In 2012, ag-gag legislation was introduced and shutdown in Nebraska, only to resurface in 2013. The bill in 2013 not only included measures to ban unauthorized video-recordings but stepped the offense up to a felony conviction. Luckily, the bill failed and no new legislation has appeared on the subject.
7. New York
According to the Humane Society, The New York Times is among one of the nation’s newpapers that has openly opposed ag-gag laws in their editorial section. In fact, the bill’s sponsor, Jean Richie was also opposed to ag-gag laws.
Richie proposed the bill with the intent of passing legislation to prevent meth addicts from sneaking on farms to steal fertilizer to make methamphetamine. However, the bill was brought to the table with a clause (included by Big-Ag influencers) that would also make any sort of recording of farm properties illegal. Once Richie was alerted to the ag-gag clause, by animal rights groups, she pulled the bill immediately.
8. North Carolina
Following en suite with the staggering rejection of ag-gag laws in 2013, North Carolina failed to pass anti-whistleblower legislation in the past year. A large factor in the failure of this bill comes thanks to the work of whistleblowers who helped to expose the deep corruption of officials responsible for moderating animal welfare laws.
Factory farm investigations headed by Mercy For Animals revealed the gross mistreatment of animals in Butterball factories across the state. When law enforcement was alerted to the abuse, they consulted an official in the state’s Department of Agriculture who, instead of taking appropriate action, called the offending Butterball facility to warn them about the coming raid. This official has since been charged for obstruction of justice. Clearly illustrating the real importance of whistleblowers!
An ag-gag bill was introduced to legislation in 2013, and passed by legislature, but was vetoed by Governor Bill Haslam. Singer Carrie Underwood played an integral role in the defeat of this bill. Underwood stated if Governor Haslam did not veto the bill, she would show up at his doorstep. Luckily, the Governor saw the light and vetoed the law. Among the reason he gave for vetoing the bill, was that it would be “more difficult to prosecute animal cruelty cases, [if bill were passed].” What a smart Governor!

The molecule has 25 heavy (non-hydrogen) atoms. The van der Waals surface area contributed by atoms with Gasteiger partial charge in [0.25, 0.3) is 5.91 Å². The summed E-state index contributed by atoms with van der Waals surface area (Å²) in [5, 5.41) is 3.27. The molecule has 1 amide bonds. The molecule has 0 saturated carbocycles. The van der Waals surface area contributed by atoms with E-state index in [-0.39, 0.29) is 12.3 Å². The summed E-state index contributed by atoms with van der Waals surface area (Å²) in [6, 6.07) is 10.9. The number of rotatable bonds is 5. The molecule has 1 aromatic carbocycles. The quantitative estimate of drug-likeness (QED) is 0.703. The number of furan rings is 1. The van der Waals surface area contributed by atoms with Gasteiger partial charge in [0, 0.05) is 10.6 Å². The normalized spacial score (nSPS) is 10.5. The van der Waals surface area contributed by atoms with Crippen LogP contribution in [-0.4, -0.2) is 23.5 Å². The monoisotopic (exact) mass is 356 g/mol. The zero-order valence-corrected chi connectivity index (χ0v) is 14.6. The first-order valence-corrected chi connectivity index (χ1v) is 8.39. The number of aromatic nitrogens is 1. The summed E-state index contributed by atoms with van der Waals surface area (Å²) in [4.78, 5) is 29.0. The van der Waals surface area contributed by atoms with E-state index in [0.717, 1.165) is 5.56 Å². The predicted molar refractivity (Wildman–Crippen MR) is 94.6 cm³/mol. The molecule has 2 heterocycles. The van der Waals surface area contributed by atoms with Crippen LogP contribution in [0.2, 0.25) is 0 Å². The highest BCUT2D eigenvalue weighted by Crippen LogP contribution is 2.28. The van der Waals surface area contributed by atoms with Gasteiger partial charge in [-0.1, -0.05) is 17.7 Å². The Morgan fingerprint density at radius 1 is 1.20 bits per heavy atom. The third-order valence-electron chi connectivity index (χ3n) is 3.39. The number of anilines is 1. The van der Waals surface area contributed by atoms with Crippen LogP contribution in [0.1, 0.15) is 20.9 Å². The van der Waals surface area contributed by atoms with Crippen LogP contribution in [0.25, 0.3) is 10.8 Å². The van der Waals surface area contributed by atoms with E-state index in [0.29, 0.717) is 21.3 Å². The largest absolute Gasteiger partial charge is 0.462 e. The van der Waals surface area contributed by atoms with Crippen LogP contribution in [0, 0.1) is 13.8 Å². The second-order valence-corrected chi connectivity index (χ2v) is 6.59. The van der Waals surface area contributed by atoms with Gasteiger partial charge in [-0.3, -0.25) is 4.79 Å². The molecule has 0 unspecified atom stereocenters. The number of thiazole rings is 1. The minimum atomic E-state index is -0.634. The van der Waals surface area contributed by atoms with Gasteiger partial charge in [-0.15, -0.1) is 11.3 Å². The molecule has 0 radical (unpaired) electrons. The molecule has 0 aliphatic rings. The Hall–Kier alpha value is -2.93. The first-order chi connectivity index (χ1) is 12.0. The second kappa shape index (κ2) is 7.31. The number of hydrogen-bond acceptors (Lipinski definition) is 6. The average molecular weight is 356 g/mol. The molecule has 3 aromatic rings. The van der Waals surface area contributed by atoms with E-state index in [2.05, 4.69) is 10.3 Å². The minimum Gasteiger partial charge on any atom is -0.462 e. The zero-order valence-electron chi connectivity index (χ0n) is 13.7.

The Vermont Senate introduced legislation in 2013 that would fine agricultural whistleblowers up to $1,000 for exposing the crimes of Big-Ag. While the bill was actually supported by Big-Dairy in the state (what a surprise!), the bill ultimately did NOT pass.
Wyoming’s success against ag-gag legislation can be in large-part thanks to none other than Bob Barker! The famed T.V. host, answered the call to action and partnered with animal activist groups to appeal to the Wyoming Senators who sponsored the bill. Way to go Bob!
The Big Picture
Overwhelmingly, the lesson we can learn from these 11 success stories is that the opinion of the people matters! Eliciting the support of news media; animal, environmental, and human rights organizations; and even celebrities, real change can be made to improve the lives of animals raised on factory farms!
The Agricultural Industry does not want the public to even know that they are slipping ag-gag legislation into state law (just look at New York), so the best thing you can do is start a discussion. More and more of the public is demanding transparency from Big-Ag, and the more you raise your opinion and share the truth about whistleblower investigations, the greater impact you can have on making sure these bills NEVER see the light of day.
So now that you know how 11 states have shut these unconstitutional, unjust laws down, spread the word and lets get the other 39 states on this list!
Image source: Randy Heinitz / Flickr